Here I am. 18 months into this journey of parenting and I have to say it has been as hard as it has been rewarding. I’ve felt anxiety, joy, loneliness, exhaustion and love all in the span of a day.
No one is ever really READY to become a parent. You just decide it’s time to jump off that high dive and hope everything turns out alright because you have no idea what you’re getting into. When we got married I didn’t even want children. Sweet Tristan was understanding of that and I said I was open to my mind changing about it. We agreed we wouldn’t talk about kids for the first 5 years of our marriage and he never once brought it up even though I knew he’d always wanted to be a dad. Long story short, I obviously changed my mind and here we are with our sweet and feisty and passionate Esmé Ramona.
There are some things that I’ve learned that no one told me would happen and at times I really wished someone had. So here they are, in no particular order.
1. Truth-telling here, it is not all happy and joyful. When you’re in the trenches of all nighters and colic, you feel guilty for thinking, “what have I done?” Of course you love your baby. It’s possible to love your baby and also not like motherhood. Does that make sense? I felt like I was crazy (probably just exhausted). I love her so much and I love being her mom but sometimes I feel like I am not cut out for this. This is normal. Just this week I was feeling all of this all over again as we are in the “shrieking” phase. I packed her up and headed to my sister’s house because I just didn’t want to be alone. After you hear that all day for a few days straight you start to think you’re going to lose it. We both definitely cried a lot and to top it off our neighbor came knocking to check and see if I realized that Esmé’s screaming was loud. What? Um, yes. I’m very aware…I haven’t worn my hearing aids for a few days because it’s so loud. Bye.
2. It can be lonely. You’re awake when no one else is. Some friends will drop off the radar. Friends that have kids already will be hard to make plans with because of scheduling…yours and theirs. I remember feeling disappointed because some friends just weren’t around anymore and others I thought would be able to kind of help me through the early stages were just unavailable. I’m not angry or upset with these people, it just is what it is. It’s no one’s fault but I definitely felt isolated and distant. Which leads me into the next thing.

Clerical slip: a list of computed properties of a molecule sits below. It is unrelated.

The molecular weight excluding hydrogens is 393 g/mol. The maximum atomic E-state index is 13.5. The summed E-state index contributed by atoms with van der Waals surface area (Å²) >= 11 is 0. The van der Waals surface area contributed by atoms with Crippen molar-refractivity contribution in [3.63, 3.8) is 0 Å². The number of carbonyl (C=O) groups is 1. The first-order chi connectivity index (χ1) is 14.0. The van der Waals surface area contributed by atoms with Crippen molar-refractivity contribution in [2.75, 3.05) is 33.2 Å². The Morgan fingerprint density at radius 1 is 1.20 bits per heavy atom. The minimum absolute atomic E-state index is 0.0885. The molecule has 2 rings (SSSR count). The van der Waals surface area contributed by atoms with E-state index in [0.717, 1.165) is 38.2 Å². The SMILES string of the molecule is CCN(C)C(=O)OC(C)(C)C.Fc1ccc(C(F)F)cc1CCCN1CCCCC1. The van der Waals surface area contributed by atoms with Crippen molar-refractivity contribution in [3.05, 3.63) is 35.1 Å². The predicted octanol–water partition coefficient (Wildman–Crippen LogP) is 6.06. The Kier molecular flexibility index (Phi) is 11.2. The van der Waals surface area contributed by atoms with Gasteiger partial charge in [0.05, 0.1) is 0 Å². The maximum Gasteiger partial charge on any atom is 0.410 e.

3. Postpartum anxiety is a thing. I definitely had this and still do. My mind would get stuck in these thought patterns replaying routines over and over. “Ok, she ate so she’ll need to eat again in 2 hours. She just got changed so she should take a nap now. How many minutes did she nurse on each side? Which side did I end with so I know to start on the opposite side at the next feeding. She’s sleeping longer than 2 hours. Do I wake her up to eat or do I let her sleep and then pump because…OUCH.” This, all day and into the night while also having fear that I’m doing it ALL wrong. I know for me that I am anxious if I am super irritable…and I was sooo irritable. I would mostly keep it to myself but I would startle so easily and I was so on edge. When I finally went to my doctor they said, “Oh this is VERY common.” Ok, so if it is VERY common then why the h3ll don’t you tell women about this when they are still pregnant so they at least know they might feel this way? I would start to talk about it to people and almost always someone would say,”me too.” and I would think, “why would you not tell me?” I get it that having a baby is supposed to be a happy time but if this is such a frequently happening thing for moms we’ve got to talk about it. I have practiced deep breathing and prayer and yoga and I also take medicine…and all of that is good. I found myself feeling lonely and also cancelling plans. I have had a hard time. So when you ask me when I’m having another kid and my response is to change the subject or say I don’t know, it’s because I have no desire to do it all again. That is also OK.
4. It is so fun watching their personality form. I had no idea this would be so cool. From about 12 weeks Esmé was so engaging and outgoing we knew she was an extrovert right away. I would take her on walks to the grocery store and she would,”oh and ahhhh” at everything and everyone. I’d lay her on her play mat and she would chat to all the little things hanging above her. She also had and still has amazing eyebrow control, haha. So expressive from the get go. She even protests when Tristan and I hug or kiss. It’s hilarious. She is such a cuddler herself. If she is playing every few minutes she’ll come over to me and put her hand on me or say, “HUG.” and reach for me. Those are moments that I cherish. Now that she’s talking it’s even more fun because toddler voices are adorable and usually there is a lisp. She is learning so much and saying new words every day. Like, NO…and ah-buh-go (avocado)…and ah-yubb-you (I love you) unprompted.
I am a parent. I like it. I liked my life before I was a parent. I can’t imagine not having Esmé. She is a true gift and looks at the world in awe. She makes me slow down and appreciate things.
My motivation in sharing is for others to feel less alone…to know that there are others that share the same feelings. I know lots of people just bringing babies home or are still in the newborn stage. There is so much change just in the first year with hormones and sleep deprivation and growth and learning about your new human and also about yourself. It really is a rollercoaster. Be kind to yourself, mama’s…and dad’s too.